US, not China, faces ‘awkward reality’ in Afghanistan
Published: Aug 15, 2021 06:46 PM
A Taliban fighter stands at the entrance of the police headquarters in Ghazni, Afghan on Thursday, as Taliban move closer to Kabul, Afghan capital, after taking Ghazni.  Photo: AFP

A Taliban fighter stands at the entrance of the police headquarters in Ghazni, Afghan on Thursday, as Taliban move closer to Kabul, Afghan capital, after taking Ghazni.  Photo: AFP

Afghan Interior Minister Abdul Sattar Mirzakwal said Sunday that Kabul will not be attacked and that they will shift power peacefully to a transitional administration, according to CNN. Around the same time on Sunday, the Taliban issued a statement saying it was in talks with "the opposing side" for a peaceful surrender of the capital. The Afghan government forces are unable to resist Taliban attacks and defend the capital, which also exposes the embarrassment of the US.

First, a scenario similar to the withdrawal of American troops from South Vietnam in 1975 has occurred in Afghanistan, which is the best illustration of the failure of American interventionism.

Second, the US is facing the embarrassment of spending 20 years building the Afghan military without any actual effect. The US has spent at least $4 billion a year on the Afghan military - $74 billion since the start of the war. 

But after the US withdrawal, the Afghan government forces are hardly competitive. Moreover, the US faces the embarrassment of an overthrow of the current Kabul government it has helped build in Afghanistan for the past two decades.

Reuters on Sunday published an analysis titled "As Taliban advances, China lays groundwork to accept an awkward reality." It alleged that the Taliban's growing momentum is "awkward" for China. This report ignores the fact that, China has for many years adhered to the principle of non-interference in Afghanistan's internal affairs. 

When Chinese State Councilor and Foreign Minister Wang Yi met with the visiting delegation led by head of the Afghan Taliban Political Commission Mullah Abdul Ghani Baradar in Tianjin on July 28, Wang reiterated China's hope that the Afghan Taliban will put the interests of the country first, hold high the banner of peace talks, set the goal of peace, build a positive image, and pursue an inclusive policy. 

Totally unlike the US, China has a friendly image in Afghanistan. 

Therefore, China will not be an enemy of either party in Afghanistan, and neither party will make China an enemy. 

There is no "awkward" reality for China at all.

When analyzing the situation in Afghanistan, some observers noted that China has many cards to play. However, the truth is that China does not want to play any cards in Afghanistan, nor does it want to seek any geopolitical expansion as reported by some Western media outlets.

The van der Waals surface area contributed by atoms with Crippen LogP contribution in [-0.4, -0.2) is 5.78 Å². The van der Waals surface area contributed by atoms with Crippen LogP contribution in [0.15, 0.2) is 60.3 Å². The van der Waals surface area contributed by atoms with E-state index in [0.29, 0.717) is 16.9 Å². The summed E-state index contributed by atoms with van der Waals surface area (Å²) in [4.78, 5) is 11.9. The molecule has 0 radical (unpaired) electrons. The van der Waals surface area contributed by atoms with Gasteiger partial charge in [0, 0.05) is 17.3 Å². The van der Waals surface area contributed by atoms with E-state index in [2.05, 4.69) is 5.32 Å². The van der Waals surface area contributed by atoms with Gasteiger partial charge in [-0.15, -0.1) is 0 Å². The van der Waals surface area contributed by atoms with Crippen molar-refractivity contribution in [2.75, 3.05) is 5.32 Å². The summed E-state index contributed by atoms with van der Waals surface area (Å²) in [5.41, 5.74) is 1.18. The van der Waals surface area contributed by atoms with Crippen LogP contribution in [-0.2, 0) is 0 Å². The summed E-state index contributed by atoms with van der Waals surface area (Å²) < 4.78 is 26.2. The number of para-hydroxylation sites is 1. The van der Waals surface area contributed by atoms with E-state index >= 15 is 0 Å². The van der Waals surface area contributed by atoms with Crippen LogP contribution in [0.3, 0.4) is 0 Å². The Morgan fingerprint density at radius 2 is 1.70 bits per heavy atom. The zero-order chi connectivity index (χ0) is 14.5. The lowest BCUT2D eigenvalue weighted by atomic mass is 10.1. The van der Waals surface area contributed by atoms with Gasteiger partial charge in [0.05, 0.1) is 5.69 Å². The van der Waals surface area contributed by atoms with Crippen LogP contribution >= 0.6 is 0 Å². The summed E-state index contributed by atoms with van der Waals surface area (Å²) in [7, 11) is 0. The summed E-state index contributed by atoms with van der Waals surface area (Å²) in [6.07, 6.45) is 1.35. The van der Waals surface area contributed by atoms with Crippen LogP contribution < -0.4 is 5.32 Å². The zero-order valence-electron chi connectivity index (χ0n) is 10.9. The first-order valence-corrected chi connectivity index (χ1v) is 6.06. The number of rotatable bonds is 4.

The fact is Washington will leave Afghanistan in tatters, caused by its 20-year-long war. It also proves that Washington is an "unreliable partner" that always abandons its partners or allies to seek self-interest. Those countries that rely on the US for security should understand from the current predicament in Afghanistan that the US only makes false promises and cares about its own interest.

Western media outlets are fond of playing up the relationship between China and the Taliban, while playing down China's solution to the Afghan issue. They know the US has sunk into the quagmire of the "graveyard of empires" and now they hope that China will get stuck there too.

Why is the Taliban able to regain its momentum despite 20 years of suppression and assault by the US government? Because the US' Afghanistan policy has not only failed to win the recognition and support of vast Afghans, but also it has invisibly helped expand the foundation of public support for the Taliban. 

Many US politicians wishfully think that China will intervene in the Afghanistan issue, and they hope that China will eventually get trapped in Afghanistan like the US and its Western allies, consuming a lot of Chinese manpower and material resources. 

The fact is that China will never intervene in Afghanistan in the way the US has done in the past 20 years. Instead, China has offered constructive suggestions that are totally different from the US approach, and that may lead to results the US approach can never achieve. This has made many American politicians very upset, feeling like a heavy slap in the face of the so-called US global leadership that its Western allies are proud of.

The author is director of the research department at the National Strategy Institute at Tsinghua University. opinion@globaltimes.com.cn